Facebook spent a fortune to acquire a New York City based “neural monitoring” company, according to a post by its vice president of the augmented reality and virtual reality sectors.
“We spend a lot of time trying to get our technology to do what we want rather than enjoying the people around us,” Andrew Bosworth said. “We know there are more natural, intuitive ways to interact with devices and technology. And we want to build them. It’s why we’ve agreed to acquire CTRL-labs. They will be joining our Facebook Reality Labs team where we hope to build this kind of technology, at scale, and get it into consumer products faster.”
According to Bosworth, the product that Facebook is working to implement is just about as intrusive as it sounds. He promises that it will allow you to have “control over your digital life” simply by “intending to.”
“Here’s how it’ll work: You have neurons in your spinal cord that send electrical signals to your hand muscles telling them to move in specific ways such as to click a mouse or press a button,” he said. “The wristband will decode those signals and translate them into a digital signal your device can understand, empowering you with control over your digital life. It captures your intention so you can share a photo with a friend using an imperceptible movement or just by, well, intending to.”
Practically speaking, the device allows for the user to think about making a movement, and simply that thought will cause the intended response from the device. Current technology exists that allows one to make a physical move to control a device. For example, shaking an iPhone while using the text messaging application causes the phone to prompt the user about whether he or she wants to delete the text. CTRL-Labs’ product promises to remove the necessity for physical movement altogether.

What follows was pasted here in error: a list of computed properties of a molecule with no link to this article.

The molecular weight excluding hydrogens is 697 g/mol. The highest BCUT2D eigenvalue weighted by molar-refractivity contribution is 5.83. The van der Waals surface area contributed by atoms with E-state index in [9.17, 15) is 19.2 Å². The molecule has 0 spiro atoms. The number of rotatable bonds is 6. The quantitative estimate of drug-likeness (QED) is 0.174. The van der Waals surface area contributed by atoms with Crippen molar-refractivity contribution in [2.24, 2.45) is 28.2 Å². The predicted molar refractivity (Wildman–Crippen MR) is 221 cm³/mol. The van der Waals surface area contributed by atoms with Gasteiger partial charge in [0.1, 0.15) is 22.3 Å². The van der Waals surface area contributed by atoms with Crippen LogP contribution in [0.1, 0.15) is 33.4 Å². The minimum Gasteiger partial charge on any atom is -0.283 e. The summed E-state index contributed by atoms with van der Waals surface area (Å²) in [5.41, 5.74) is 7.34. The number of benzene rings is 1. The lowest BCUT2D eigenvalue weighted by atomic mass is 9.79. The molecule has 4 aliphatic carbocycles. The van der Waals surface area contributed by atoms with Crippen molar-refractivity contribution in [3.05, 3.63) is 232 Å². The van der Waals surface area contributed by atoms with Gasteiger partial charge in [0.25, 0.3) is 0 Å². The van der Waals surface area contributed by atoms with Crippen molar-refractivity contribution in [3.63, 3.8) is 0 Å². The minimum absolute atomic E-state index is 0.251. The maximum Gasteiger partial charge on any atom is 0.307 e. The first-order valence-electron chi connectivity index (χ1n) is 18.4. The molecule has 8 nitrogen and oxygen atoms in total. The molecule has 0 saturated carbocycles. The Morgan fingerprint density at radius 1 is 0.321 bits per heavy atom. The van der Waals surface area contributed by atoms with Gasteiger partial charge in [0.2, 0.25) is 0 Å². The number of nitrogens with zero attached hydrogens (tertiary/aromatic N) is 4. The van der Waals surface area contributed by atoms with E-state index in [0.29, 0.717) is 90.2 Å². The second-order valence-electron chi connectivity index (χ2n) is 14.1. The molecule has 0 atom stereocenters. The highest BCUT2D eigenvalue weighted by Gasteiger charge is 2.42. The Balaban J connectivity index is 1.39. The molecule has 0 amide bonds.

“Facebook has been working on brain computing projects for a while now,” according to Engadget. “Back in 2017, it announced it was developing brain computer interfaces that will allow users to type using just their minds.”
The tech website insists that such technology is “still very much in its early stages.”
The development of technology that understands one’s thoughts has obvious potential consequences – the main one being that “thought crimes” will actually become a reality. While we may not have to worry about that just yet, Facebook and other Big Tech titans already have ways of controlling which thoughts are accessible on their platforms.
Users like our own Laura Loomer have been banned from Facebook for Orwellian “wrongthink” simply for being outspoken conservatives. Those who harbor conservative viewpoints have been known to be run off of social networks, which in turn causes self-censorship of active users.
Loomer is currently fighting back against all of the Big Tech platforms that have arbitrarily banned her, including Facebook, Twitter, and Google. The D.C. Circuit Court of Appeals recently decided to hear her case against the Silicon Valley giants, a step in the right direction in holding Big Tech accountable for its censorship of conservatives.
Peter D'Abrosca is a freelance investigative reporter, author, and conservative political commentator.
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